Another possible candidate for the 1647 earthquake is an earthquake in the subducting slab beneath the city. Therefore, we also examine intra-slab faulting scenarios. This is motivated by the most damaging earthquake in terms of fatalities in south central Chile in the previous century. The 1939 earthquake (Ms∼7.8) caused ∼28 000 deaths (many times more than the great 1960 subduction earthquake) and produced extensive damage to the city of Chillán (Saita, 1940; Frohlich, 2006), about 200 km south of Santiago. Beck et al. (1998) modelled the first P-wave motions for this earthquake and concluded that it was a normal-faulting event within the down-going slab at a depth of 80–100 km. Since the subducting slab beneath Santiago is also about 80 km beneath the city (Hayes et al., 2012), we explore the losses from similar normal-faulting events in the slab beneath Santiago.
The development and implementation of measures to minimise the physical impact due to earthquakes require a comprehensive understanding of the potential for human and economic losses, which is usually achieved through earthquake risk assessment studies (e.g. Silva et al., 2015b; Chaulagain et al., 2016). For risk management purposes, risk is the potential economic, social, and environmental consequences of hazardous events that may occur in a specified period of time (see Grossi and Kunreuther, 2005, for details).
We use the GEM OpenQuake Engine v3.3.2 (Silva et al., 2014; GEM, 2019) to calculate the damage and losses to residential buildings from earthquake scenarios on predetermined faults for all 52 communes that make up the Santiago metropolitan region (∼1.1 million buildings). In the sections below we briefly describe the key components of the damage and risk calculation: exposure, hazard, and vulnerability (Fig. 6).
3.1 The residential-building exposure model
In order to describe the residential-building stock of the Santiago metropolitan region we used the exposure model established by Santa-María et al. (2017). The exposure model was built using data from the national population and housing census surveys (2002 and 2012) and information from the 2002–2014 Formulario Único de Estadísticas de Edificación (Unique Edification Statistic Form; UESF). The exposure model describes the number and distribution of residential buildings at the census block resolution and contains information on the main material of construction, number of storeys (Fig. S2), age of construction, expected ductility, the number of people living in each building, and the replacement cost per unit area. The replacement cost includes an estimate of the structural, non-structural, and content costs of each building. We assume the earthquake scenarios occur at night, and therefore the residential fatality estimates represent the night-time losses. Table 1 summarises the most important information in the residential-building exposure model. The most commonly used building material for residential buildings is masonry (79 % of all buildings), with confined masonry the dominant building typology (39 % of total buildings), followed by reinforced-masonry (26 %) and unreinforced-masonry structures (14 %). To improve computing efficiency we resample the Santa-María et al. (2017) exposure model from the census-block resolution to a 1 km×1 km grid (Fig. S1). Our exposure model reveals that Puente Alto, Maipú, and La Florida are the most populated communes, together accounting for about 26 % of all residential homes in the Santiago metropolitan region. Puente Alto and La Florida are centred on the San Ramón Fault.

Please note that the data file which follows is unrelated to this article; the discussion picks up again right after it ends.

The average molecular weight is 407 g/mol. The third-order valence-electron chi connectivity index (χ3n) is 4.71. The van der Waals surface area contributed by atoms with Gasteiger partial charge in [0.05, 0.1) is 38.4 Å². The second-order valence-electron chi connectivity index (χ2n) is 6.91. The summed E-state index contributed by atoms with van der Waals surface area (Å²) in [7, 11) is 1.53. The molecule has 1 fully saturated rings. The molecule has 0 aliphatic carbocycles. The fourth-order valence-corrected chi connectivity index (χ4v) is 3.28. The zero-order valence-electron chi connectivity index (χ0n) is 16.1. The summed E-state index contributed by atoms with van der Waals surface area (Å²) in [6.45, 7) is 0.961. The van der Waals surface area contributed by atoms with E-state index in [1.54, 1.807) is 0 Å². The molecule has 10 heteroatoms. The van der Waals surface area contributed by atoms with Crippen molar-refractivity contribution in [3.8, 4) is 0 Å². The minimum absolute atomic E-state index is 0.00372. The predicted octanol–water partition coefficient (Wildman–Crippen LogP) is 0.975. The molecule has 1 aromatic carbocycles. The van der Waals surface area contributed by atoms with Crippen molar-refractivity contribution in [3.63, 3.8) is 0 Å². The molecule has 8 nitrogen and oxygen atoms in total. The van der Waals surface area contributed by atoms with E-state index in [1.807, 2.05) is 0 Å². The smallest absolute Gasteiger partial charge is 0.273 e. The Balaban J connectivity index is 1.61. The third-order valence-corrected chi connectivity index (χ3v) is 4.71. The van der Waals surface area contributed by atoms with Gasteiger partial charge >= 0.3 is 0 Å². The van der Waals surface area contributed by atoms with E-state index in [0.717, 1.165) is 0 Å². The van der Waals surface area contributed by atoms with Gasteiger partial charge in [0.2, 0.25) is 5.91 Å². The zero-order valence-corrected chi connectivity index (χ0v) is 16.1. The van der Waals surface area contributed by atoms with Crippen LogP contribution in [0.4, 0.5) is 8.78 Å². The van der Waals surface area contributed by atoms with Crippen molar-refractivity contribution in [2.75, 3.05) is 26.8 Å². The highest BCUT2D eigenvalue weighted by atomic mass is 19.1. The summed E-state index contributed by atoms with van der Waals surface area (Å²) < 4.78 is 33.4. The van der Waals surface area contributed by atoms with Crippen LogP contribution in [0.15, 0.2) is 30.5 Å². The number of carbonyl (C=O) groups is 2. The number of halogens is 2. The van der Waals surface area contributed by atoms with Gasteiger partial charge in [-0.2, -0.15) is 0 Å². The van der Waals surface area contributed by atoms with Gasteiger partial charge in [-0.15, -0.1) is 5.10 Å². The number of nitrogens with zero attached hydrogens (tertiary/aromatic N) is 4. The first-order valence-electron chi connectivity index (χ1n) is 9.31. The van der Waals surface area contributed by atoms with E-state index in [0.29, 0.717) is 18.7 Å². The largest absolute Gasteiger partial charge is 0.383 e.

Figure 7 shows the fraction of the total building stock in each commune categorised into the five building classes against the percentage of people living below the poverty line, defined as USD 400 per month for a family of four (Ministerio de Desarrollo Social, 2016). The coefficients of determination (R2) for the fit through each building class are 0.63, 0.01, 0.45, 0.20, and 0.73 for reinforced-concrete (RC), confined-masonry (MCF), reinforced-masonry (MR), unreinforced-masonry (MUR), and wooden (W) buildings respectively. It is clear that the scatter in the data for the masonry buildings is large and reflected in the low R2 values, particularly for MCF buildings, implying little correlation between levels of poverty and the fraction of confined-masonry buildings. However, we find that the fraction of reinforced-concrete buildings decreases significantly with the proportion of people living below the poverty line. This trend is balanced by an increase in the fraction of wooden, reinforced-masonry, and unreinforced-masonry buildings with level of poverty.
3.2 Definition of the earthquake scenarios
Unlike probabilistic seismic-hazard analysis where the risk calculation is initiated with a stochastic event dataset, in this study we calculate the damage and losses for specific earthquake scenarios on predetermined faults. We chose a scenario-based approach because it provides clear communication of the relative scale of potential damage and losses from the recently recognised proximal San Ramón Fault versus that from the better-characterised offshore subduction faulting, which is important for emergency management planning and for raising societal awareness of risk (Silva et al., 2014).